Aleta Margolis

Ashoka Fellow
Washington, DC, United States, North America
Fellow Since 2001
My work: investing in teachers to ensure schools make the most of children's innate desire to learn

Check out this video of Aleta Margolis's work 

Related TopicsChildren & Youth, Education / Learning, Social Entrepreneurship

Citation

This profile was prepared when Aleta Margolis was elected to the Ashoka Fellowship in 2001.
The New Idea
Aleta's approach differs in several distinctive ways from the approaches used in other professional development programs. First, she emphasizes principles that can work across different subject matters, grade levels, and classroom environments. Second, she emphasizes a student-centered classroom and helps teachers see themselves not as directing this environment, but as part of it. Third, she admits only teachers who self-select into her programs, thus ensuring an enthusiastic and receptive audience. Fourth, she provides active monthly follow-up to participants to maintain their enthusiasm and skills. Fifth, she goes beyond the classroom, bringing her methodology to other "teachers" as well, including individual tutors and community organizations. And finally, she has designed a detailed plan to replicate her teacher-training model in a variety of educational settings across the country.In Aleta's new teacher training model, teachers first examine themselves as learners through specific exercises that show how different individuals learn best. Then teachers look at their teaching methods, even down to the details of what materials they place on the walls of their classrooms. Next, teachers engage in a discussion of their best practices in order to discover their underlying teaching philosophy. Subsequently, they rework their individual teaching methods to incorporate an approach and philosophy that reaches all learning styles, one that is active and flexible, and one that teachers have found for themselves, not one given to them through a set curriculum. Her professional development programs for teachers, which range from one day to one year in length, expose teachers to the work of expert educators and researchers through a 100% participatory process. Teachers learn to create innovative lessons, which, for example, might include physically acting out a statistics scenario or math lessons based on the geometrical properties of the human body. Other activities engage both the intellect and lived experience, such as the creation of a class constitution, which allows students and teachers to work together to establish and enforce classroom rules or the development of a scientific research project which is based solely on participants' questions about the way life works. Believing that ineffective teaching is causing our public education system to falter, Aleta is piloting an innovative idea that will reshape the role of teachers and, in the end, schools. By bridging the gap between their personal philosophies and their classroom practices, she is helping teachers bring out the genius within each of their students.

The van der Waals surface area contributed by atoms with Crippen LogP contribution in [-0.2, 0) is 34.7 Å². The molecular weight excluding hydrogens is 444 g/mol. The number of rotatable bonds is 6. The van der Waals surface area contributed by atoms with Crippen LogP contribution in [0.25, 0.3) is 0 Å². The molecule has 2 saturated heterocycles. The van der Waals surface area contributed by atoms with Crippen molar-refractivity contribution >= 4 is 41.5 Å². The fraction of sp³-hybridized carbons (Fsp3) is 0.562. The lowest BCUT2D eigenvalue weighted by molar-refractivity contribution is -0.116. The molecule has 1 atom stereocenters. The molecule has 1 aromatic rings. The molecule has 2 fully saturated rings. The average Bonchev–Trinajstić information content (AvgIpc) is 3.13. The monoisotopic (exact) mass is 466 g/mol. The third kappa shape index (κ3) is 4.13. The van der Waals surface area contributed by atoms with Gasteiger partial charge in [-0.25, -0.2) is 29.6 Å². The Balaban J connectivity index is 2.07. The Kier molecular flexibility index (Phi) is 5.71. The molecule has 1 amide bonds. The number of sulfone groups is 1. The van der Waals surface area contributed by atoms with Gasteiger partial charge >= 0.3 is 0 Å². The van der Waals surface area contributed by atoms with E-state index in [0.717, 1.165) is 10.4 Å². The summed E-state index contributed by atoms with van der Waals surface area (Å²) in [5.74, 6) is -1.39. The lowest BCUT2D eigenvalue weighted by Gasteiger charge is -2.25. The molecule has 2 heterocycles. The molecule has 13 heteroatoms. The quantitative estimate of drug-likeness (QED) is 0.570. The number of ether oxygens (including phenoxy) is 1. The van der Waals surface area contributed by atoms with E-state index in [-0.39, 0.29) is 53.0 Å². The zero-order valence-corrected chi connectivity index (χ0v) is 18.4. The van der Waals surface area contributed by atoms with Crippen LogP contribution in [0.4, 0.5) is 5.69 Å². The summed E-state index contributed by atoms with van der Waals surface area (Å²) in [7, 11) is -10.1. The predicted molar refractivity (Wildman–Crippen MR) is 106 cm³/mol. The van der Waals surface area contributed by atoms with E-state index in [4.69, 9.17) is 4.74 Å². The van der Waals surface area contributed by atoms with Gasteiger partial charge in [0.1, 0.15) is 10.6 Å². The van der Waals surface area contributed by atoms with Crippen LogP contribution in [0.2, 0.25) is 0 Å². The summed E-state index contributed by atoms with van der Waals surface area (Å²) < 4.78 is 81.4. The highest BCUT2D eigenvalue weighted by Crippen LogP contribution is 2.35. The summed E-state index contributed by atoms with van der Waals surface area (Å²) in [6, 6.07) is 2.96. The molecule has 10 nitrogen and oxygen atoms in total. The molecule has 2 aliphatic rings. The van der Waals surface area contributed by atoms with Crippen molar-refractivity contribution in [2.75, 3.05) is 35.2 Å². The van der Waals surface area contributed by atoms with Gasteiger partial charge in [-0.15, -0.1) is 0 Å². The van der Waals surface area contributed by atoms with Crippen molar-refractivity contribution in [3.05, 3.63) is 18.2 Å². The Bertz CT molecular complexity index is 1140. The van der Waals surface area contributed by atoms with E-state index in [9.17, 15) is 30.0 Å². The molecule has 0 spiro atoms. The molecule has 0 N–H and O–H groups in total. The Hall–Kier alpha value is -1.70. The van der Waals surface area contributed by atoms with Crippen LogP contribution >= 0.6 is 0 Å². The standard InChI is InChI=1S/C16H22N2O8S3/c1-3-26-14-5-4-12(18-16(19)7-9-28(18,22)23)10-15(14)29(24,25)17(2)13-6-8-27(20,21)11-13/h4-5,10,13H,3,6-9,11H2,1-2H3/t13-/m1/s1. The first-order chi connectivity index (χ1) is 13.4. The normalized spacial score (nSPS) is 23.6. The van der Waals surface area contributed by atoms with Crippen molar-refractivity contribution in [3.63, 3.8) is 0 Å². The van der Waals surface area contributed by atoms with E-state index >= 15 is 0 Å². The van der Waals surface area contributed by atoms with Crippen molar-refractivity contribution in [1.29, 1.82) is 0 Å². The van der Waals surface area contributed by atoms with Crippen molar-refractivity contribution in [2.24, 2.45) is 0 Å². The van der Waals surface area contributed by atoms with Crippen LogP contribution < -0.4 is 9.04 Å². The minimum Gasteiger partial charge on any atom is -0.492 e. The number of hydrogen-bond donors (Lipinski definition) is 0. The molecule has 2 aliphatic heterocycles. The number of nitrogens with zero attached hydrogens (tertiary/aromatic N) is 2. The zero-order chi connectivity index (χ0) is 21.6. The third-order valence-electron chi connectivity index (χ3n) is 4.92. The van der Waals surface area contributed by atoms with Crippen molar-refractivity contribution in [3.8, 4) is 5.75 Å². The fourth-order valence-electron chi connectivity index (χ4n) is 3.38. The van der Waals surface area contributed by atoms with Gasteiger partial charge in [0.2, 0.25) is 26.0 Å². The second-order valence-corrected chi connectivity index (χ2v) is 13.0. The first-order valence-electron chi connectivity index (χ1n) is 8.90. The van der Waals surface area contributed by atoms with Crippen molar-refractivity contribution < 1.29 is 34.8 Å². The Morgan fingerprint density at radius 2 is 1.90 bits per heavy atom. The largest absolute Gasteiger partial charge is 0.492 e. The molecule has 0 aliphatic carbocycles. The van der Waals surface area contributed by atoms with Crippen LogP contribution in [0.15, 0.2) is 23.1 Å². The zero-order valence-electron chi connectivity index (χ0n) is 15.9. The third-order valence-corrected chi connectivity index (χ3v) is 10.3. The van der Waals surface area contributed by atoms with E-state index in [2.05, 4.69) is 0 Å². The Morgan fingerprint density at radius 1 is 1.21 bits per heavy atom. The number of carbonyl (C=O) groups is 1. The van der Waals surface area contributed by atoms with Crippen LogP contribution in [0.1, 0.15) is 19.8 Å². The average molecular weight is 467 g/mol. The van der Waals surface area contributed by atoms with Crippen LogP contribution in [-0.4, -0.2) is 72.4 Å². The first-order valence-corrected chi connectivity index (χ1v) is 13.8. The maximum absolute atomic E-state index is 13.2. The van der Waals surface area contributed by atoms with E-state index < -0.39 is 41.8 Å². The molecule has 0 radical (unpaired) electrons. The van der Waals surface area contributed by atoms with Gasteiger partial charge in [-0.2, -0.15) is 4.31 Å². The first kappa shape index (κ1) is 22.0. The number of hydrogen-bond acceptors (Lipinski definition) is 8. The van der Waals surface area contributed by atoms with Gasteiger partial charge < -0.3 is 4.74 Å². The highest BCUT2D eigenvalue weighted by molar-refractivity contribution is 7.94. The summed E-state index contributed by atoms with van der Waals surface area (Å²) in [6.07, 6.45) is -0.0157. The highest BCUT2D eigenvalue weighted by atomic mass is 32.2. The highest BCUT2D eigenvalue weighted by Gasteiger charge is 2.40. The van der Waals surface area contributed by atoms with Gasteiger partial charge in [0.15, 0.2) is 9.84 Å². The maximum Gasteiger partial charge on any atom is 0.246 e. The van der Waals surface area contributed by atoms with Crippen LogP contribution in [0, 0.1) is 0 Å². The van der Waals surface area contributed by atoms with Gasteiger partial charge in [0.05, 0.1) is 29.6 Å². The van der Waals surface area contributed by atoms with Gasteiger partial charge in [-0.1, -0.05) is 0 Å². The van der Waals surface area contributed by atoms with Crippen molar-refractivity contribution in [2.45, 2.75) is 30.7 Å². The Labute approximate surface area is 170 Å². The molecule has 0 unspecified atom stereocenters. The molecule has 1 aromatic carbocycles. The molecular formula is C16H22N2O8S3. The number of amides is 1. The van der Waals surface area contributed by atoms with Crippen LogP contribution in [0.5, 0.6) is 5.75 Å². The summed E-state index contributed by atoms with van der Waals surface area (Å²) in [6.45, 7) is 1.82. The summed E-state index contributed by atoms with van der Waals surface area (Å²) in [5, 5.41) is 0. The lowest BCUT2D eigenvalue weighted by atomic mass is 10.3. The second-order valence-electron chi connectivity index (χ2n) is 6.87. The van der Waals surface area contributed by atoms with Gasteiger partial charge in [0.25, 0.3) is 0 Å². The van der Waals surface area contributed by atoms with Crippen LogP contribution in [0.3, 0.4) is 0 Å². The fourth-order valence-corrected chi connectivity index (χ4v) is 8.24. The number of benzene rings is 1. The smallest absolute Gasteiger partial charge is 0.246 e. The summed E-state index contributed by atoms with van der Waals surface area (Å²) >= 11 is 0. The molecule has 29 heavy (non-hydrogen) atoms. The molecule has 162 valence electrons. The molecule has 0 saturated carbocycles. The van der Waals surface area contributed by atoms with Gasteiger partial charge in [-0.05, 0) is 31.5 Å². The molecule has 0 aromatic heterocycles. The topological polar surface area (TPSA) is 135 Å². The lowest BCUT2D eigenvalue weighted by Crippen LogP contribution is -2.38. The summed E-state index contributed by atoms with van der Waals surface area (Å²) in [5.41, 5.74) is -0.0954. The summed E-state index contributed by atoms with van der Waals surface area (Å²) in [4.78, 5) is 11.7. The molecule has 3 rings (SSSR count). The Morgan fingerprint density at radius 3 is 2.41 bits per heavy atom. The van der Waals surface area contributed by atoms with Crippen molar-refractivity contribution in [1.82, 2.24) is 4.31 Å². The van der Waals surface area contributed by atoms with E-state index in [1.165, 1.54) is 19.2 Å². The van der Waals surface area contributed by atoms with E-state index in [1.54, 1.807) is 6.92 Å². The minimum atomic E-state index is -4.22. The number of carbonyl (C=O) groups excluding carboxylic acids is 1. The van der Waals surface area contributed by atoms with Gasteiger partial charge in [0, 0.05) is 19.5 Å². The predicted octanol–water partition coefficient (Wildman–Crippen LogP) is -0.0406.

The Problem
The Strategy
The Person

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